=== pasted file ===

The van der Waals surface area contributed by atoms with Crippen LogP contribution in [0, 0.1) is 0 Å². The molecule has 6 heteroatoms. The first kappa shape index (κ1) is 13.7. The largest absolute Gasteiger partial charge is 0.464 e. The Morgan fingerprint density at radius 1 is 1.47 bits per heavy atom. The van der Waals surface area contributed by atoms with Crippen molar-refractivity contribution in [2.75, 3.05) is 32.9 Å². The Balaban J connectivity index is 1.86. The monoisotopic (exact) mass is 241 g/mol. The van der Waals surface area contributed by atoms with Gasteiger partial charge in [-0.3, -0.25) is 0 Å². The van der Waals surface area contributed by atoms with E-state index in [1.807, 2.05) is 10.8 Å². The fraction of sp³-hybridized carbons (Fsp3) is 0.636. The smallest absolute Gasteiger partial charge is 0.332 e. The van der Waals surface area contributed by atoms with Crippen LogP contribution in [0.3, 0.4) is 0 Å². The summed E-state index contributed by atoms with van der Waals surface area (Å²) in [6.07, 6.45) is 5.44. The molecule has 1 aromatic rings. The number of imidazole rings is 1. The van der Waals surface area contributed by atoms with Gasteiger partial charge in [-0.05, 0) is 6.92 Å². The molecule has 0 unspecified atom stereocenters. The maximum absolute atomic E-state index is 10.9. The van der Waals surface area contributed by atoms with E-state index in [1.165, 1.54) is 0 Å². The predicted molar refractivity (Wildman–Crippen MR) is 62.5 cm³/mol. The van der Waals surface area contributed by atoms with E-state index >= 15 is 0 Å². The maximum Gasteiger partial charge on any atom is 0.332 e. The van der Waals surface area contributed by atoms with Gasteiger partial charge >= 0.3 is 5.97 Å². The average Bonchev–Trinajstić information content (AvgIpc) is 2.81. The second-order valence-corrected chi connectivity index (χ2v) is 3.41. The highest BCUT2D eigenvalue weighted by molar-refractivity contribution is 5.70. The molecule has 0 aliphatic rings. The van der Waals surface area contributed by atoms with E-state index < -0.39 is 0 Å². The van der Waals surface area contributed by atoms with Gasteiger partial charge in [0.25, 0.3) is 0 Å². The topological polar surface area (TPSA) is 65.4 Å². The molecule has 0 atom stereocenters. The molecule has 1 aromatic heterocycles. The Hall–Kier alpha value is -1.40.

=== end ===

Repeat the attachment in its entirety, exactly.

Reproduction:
The van der Waals surface area contributed by atoms with Crippen LogP contribution in [0, 0.1) is 0 Å². The molecule has 6 heteroatoms. The first kappa shape index (κ1) is 13.7. The largest absolute Gasteiger partial charge is 0.464 e. The Morgan fingerprint density at radius 1 is 1.47 bits per heavy atom. The van der Waals surface area contributed by atoms with Crippen molar-refractivity contribution in [2.75, 3.05) is 32.9 Å². The Balaban J connectivity index is 1.86. The monoisotopic (exact) mass is 241 g/mol. The van der Waals surface area contributed by atoms with Gasteiger partial charge in [-0.3, -0.25) is 0 Å². The van der Waals surface area contributed by atoms with E-state index in [1.807, 2.05) is 10.8 Å². The fraction of sp³-hybridized carbons (Fsp3) is 0.636. The smallest absolute Gasteiger partial charge is 0.332 e. The van der Waals surface area contributed by atoms with Crippen LogP contribution in [0.3, 0.4) is 0 Å². The summed E-state index contributed by atoms with van der Waals surface area (Å²) in [6.07, 6.45) is 5.44. The molecule has 1 aromatic rings. The number of imidazole rings is 1. The van der Waals surface area contributed by atoms with Gasteiger partial charge in [-0.05, 0) is 6.92 Å². The molecule has 0 unspecified atom stereocenters. The maximum absolute atomic E-state index is 10.9. The van der Waals surface area contributed by atoms with E-state index in [1.165, 1.54) is 0 Å². The predicted molar refractivity (Wildman–Crippen MR) is 62.5 cm³/mol. The van der Waals surface area contributed by atoms with E-state index >= 15 is 0 Å². The maximum Gasteiger partial charge on any atom is 0.332 e. The van der Waals surface area contributed by atoms with Gasteiger partial charge >= 0.3 is 5.97 Å². The average Bonchev–Trinajstić information content (AvgIpc) is 2.81. The second-order valence-corrected chi connectivity index (χ2v) is 3.41. The highest BCUT2D eigenvalue weighted by molar-refractivity contribution is 5.70. The molecule has 0 aliphatic rings. The van der Waals surface area contributed by atoms with E-state index < -0.39 is 0 Å². The van der Waals surface area contributed by atoms with Gasteiger partial charge in [0.25, 0.3) is 0 Å². The topological polar surface area (TPSA) is 65.4 Å². The molecule has 0 atom stereocenters. The molecule has 1 aromatic heterocycles. The Hall–Kier alpha value is -1.40.